ATTACK FORMATION:
Somebody As Anybody: CD
Noisy skronk rock. “Russian (Glacier Song)” was interesting, but the rest kinda came and went without evoking much of a reaction either way. –jimmy (www.australiancattlegod.com)


ANS:
Romancing the Phone: 7"
Two mid-tempo ditties and two thrashers with an ‘80s feel and lyrics about alienation, Rove-America and skateboarding make for one sweet little hardcore disc. Excuse me while I crank this motherfucker up and piss off my neighbors. Fuck yeah, man, I needed this. –jimmy (Banal Existence)


ANOTHER OPPRESSIVE SYSTEM:
Discography 2000-2004: CD
Let’s face it, in this day and age there are those bands that defy classification and those who don’t. Another Oppressive System falls into the latter category. The telling elements include: gas masks and assault rifles on the cover; black and white album art; more than a few skeletons; use of Stencil font; on Profane Existence; song titles that include “Release the Dogs” and “Desperate Cry for Change.” You know what you’re getting into before you even crack the jewel case open. This CD contains the songs from four split 7”s and their self-titled one. There are brief moments where they’ve almost got that same kind of urgency and undercurrent of melody that Tragedy utilizes so well, but most of the time they just sound like a slightly-better-than-average crust band. –keith (Profane Existence)


ANNALISE:
Here’s to Hope: CD
I could sit here all day and draw comparisons to Exeter, UK and Minneapolis, MN and bust out big names like Hüsker Dü and Dillinger Four mixed together, and point out how this band also runs the Cavern Club in their hometown of Exeter, much like D4 runs the Triple Rock. I could also waste your time talking about how they really sound like Samiam or pre-throat surgery Jawbreaker and even a little bit of Superchunk. And I suppose I could mention how much I like the lyrics and cover art and stuff, but instead of all that I’ll just say HOLY FUCK! This is amazing. I could listen to this over and over again all day. Oh wait, I already did. –ben (No Idea)


AK47:
The Fucking Enemy: CD
There are cops in riot gear on the cover and a war image on the back—any idea what this is gonna sound like? Actually, this is not the Dis-worship that image might conjure up. It’s pretty damn good fast hardcore for the most part. Tows the line between Vitamin X/Tear It Up hyper thrash and Strike Anywhere/Trial By Fire style melody. This is just the kind of hardcore that I like. I imagine these kids would tear some serious ass in a live setting. –frame (Reason)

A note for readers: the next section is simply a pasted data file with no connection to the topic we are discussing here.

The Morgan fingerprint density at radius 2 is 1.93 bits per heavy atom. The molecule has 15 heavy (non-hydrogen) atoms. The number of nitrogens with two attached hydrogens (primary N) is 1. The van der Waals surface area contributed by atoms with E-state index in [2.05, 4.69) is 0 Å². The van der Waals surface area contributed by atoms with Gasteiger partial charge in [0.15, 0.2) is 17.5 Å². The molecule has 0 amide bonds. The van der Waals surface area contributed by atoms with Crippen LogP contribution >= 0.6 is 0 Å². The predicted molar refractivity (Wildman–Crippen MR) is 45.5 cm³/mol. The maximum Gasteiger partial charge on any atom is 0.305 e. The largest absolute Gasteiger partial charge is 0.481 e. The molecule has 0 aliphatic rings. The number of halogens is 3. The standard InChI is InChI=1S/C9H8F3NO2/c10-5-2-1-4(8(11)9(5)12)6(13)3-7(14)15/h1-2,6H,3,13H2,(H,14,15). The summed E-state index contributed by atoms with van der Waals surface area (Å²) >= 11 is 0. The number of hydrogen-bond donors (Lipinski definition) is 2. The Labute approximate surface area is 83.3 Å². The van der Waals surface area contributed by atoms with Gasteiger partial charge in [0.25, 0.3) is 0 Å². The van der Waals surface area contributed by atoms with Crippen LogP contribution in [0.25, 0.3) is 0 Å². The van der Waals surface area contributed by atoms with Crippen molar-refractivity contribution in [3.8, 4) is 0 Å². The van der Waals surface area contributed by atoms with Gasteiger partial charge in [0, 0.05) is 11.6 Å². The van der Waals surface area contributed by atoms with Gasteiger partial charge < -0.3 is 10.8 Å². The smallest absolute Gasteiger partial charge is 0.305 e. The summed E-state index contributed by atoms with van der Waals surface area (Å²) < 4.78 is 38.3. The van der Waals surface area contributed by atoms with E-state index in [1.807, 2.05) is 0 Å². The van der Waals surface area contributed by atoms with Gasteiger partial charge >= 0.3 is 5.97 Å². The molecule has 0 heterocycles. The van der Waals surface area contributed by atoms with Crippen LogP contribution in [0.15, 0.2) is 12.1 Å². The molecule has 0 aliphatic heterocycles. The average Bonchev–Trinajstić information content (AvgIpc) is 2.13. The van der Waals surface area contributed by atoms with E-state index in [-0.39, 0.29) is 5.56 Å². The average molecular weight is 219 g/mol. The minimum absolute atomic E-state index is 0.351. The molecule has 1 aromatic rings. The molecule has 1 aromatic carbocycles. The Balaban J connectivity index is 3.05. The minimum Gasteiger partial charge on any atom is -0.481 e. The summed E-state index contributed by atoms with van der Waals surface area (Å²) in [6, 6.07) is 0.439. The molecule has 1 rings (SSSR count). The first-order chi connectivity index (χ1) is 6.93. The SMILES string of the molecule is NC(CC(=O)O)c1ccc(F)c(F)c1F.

AGAINST ME!:
Searching for a Former Clarity: CD
Todd and I decided we wouldn’t form an opinion on this for a week. We played it at HQ every day, and did quite a bit of talking over it. I was impressed that they tackled the issues that they were going through as they were becoming a more successful band. That sounds awful when I read it, but here’s my thinking: there have been a lot of bands who start to become successful, get kind of freaked out about it, and don’t address it. Hot Water Music has been brought up along these lines a lot in our discussions. I think that for Against Me! to actually write about what they’re going through as far as growing pains, feeling compromised, and questioning themselves is highly commendable. The willingness to be that honest with what they’re going through, and to knowingly open themselves to what I’m assuming is going to be a lot of criticism takes a courage that most people just don’t have. For that, I’m really proud of them. At the beginning of the week, I wasn’t sure how I felt about the music. On the whole, it isn’t nearly as instantly catchy as their previous releases. They put “Problems” on there, which has been one of my favorite live songs for some time now, and “Condaleeza” kept getting stuck in my head. By the end of the week I liked it. I really liked it a lot. It grows on you a bit slower than the rest, but once it takes hold, there’s no shaking it. I know there’s going to be nay-sayers, but I, for one, still have my tent spikes planted firmly in the supportive camp. –megan (Fat)


AGAINST ME!:
Searching for a Former Clarity: CD